This is a beautiful white beige phased Hagi Pottery Sake Cup.
It is so smooth to touch with heavenly, dreamy cream glazes.
It is elegant, beautiful and traditional.
The origins of Hagi ware can be traced back to the arrival of Korean potters to Hagi on the Japan Sea, following Japan’s military invasion of Korean peninsula in the late 16th century. As a result, a large number of Korean craftsmen were abducted and transported to Japan, where they played a crucial role in establishing new pottery types such as Satsuma, Arita and Hagi ware (“hagi yaki”)
Two types of fine-grained soft clay are used as the base material. The earth is first mixed with water, then strained. During the process, wood chips are often added, causing the less dense parts to rise while the heavier parts sink to the bottom. This preparation process is repeated for two weeks until the water is entirely filtered without any residues, and the pure, fine clay is obtained from the bottom of the vat. The reddish to orange color of the clay is important as it will determine the texture and color of the Hagi surface.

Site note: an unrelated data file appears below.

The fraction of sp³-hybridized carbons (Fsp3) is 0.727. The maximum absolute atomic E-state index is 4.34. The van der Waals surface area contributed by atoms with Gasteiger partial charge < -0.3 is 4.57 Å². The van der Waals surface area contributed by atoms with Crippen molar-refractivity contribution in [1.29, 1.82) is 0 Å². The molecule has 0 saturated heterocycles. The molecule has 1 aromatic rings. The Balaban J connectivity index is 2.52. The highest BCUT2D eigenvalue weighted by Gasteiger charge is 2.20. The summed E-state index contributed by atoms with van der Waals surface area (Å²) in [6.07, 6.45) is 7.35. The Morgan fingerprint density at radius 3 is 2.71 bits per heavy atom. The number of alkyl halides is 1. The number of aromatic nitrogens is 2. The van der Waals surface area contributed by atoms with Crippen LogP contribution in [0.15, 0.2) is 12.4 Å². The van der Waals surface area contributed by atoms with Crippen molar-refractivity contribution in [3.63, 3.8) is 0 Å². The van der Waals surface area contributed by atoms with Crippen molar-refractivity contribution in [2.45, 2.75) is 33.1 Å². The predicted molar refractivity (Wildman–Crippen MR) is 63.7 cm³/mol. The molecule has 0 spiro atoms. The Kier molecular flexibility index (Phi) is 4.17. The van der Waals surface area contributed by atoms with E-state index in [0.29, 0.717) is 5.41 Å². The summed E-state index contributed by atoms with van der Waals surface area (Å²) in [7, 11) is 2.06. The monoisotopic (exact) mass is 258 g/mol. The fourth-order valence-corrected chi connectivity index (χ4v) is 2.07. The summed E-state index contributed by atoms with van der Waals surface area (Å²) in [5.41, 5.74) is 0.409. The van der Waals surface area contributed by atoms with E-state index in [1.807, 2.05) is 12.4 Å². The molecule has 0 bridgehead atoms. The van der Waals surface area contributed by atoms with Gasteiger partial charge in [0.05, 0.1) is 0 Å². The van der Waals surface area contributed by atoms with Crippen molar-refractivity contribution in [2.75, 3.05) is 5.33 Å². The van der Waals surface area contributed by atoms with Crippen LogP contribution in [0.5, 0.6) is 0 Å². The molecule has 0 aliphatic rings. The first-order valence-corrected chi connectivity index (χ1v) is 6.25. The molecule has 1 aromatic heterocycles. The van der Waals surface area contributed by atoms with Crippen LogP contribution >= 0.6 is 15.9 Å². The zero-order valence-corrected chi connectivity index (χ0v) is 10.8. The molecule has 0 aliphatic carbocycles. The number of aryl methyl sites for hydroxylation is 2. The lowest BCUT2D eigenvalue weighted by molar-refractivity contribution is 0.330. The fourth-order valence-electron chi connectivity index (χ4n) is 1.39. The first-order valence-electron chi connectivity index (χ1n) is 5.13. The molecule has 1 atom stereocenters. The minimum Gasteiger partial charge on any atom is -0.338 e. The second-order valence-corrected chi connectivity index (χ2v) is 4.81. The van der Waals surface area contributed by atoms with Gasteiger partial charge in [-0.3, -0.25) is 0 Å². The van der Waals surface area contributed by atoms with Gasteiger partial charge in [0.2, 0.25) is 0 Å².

The mixture for the black glaze has high levels of iron to enhance the contrast with the white glaze. The white glaze includes Feldspar and wood ash, and initially black and very thick in its viscosity. Typically, the potter dips pottery into the glaze for the white, and in extracting it by move it around for the glaze to drip slowly in the direction desired, aiming for the slowly dripping glaze to add dimension and movement to the piece. The carbon in the glaze evaporates during firing and turns into a translucent white, with the high iron glaze in black emerging from under the background.
The rich white glaze on earthy reddish brown base in the background of this guinomi, creates soft and dreamy appearance on this Hagi guinomi.